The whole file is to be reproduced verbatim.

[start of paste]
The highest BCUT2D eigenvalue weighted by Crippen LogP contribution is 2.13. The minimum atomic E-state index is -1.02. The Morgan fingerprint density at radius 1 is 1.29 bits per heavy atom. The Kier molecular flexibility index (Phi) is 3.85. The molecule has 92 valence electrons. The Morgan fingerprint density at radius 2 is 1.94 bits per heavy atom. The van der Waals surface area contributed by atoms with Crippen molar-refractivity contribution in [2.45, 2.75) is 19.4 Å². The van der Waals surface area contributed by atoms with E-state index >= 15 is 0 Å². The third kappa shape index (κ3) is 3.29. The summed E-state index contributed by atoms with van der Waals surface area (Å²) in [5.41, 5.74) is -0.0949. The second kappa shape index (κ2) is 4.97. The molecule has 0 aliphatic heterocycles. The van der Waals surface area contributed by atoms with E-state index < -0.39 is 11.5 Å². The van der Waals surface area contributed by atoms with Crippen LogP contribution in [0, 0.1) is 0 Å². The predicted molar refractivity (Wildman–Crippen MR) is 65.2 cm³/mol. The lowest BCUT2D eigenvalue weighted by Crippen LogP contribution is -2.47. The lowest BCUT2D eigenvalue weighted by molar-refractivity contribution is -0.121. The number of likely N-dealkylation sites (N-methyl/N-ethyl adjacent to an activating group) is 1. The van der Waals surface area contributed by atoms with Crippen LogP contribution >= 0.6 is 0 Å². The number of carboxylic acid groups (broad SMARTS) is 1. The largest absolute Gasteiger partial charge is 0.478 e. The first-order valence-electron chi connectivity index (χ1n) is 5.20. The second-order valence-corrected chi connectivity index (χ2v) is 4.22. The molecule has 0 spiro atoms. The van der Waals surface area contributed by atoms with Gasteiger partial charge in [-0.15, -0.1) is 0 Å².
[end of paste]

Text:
The highest BCUT2D eigenvalue weighted by Crippen LogP contribution is 2.13. The minimum atomic E-state index is -1.02. The Morgan fingerprint density at radius 1 is 1.29 bits per heavy atom. The Kier molecular flexibility index (Phi) is 3.85. The molecule has 92 valence electrons. The Morgan fingerprint density at radius 2 is 1.94 bits per heavy atom. The van der Waals surface area contributed by atoms with Crippen molar-refractivity contribution in [2.45, 2.75) is 19.4 Å². The van der Waals surface area contributed by atoms with E-state index >= 15 is 0 Å². The third kappa shape index (κ3) is 3.29. The summed E-state index contributed by atoms with van der Waals surface area (Å²) in [5.41, 5.74) is -0.0949. The second kappa shape index (κ2) is 4.97. The molecule has 0 aliphatic heterocycles. The van der Waals surface area contributed by atoms with E-state index < -0.39 is 11.5 Å². The van der Waals surface area contributed by atoms with Crippen LogP contribution in [0, 0.1) is 0 Å². The predicted molar refractivity (Wildman–Crippen MR) is 65.2 cm³/mol. The lowest BCUT2D eigenvalue weighted by Crippen LogP contribution is -2.47. The lowest BCUT2D eigenvalue weighted by molar-refractivity contribution is -0.121. The number of likely N-dealkylation sites (N-methyl/N-ethyl adjacent to an activating group) is 1. The van der Waals surface area contributed by atoms with Crippen LogP contribution >= 0.6 is 0 Å². The number of carboxylic acid groups (broad SMARTS) is 1. The largest absolute Gasteiger partial charge is 0.478 e. The first-order valence-electron chi connectivity index (χ1n) is 5.20. The second-order valence-corrected chi connectivity index (χ2v) is 4.22. The molecule has 0 spiro atoms. The van der Waals surface area contributed by atoms with Gasteiger partial charge in [-0.15, -0.1) is 0 Å².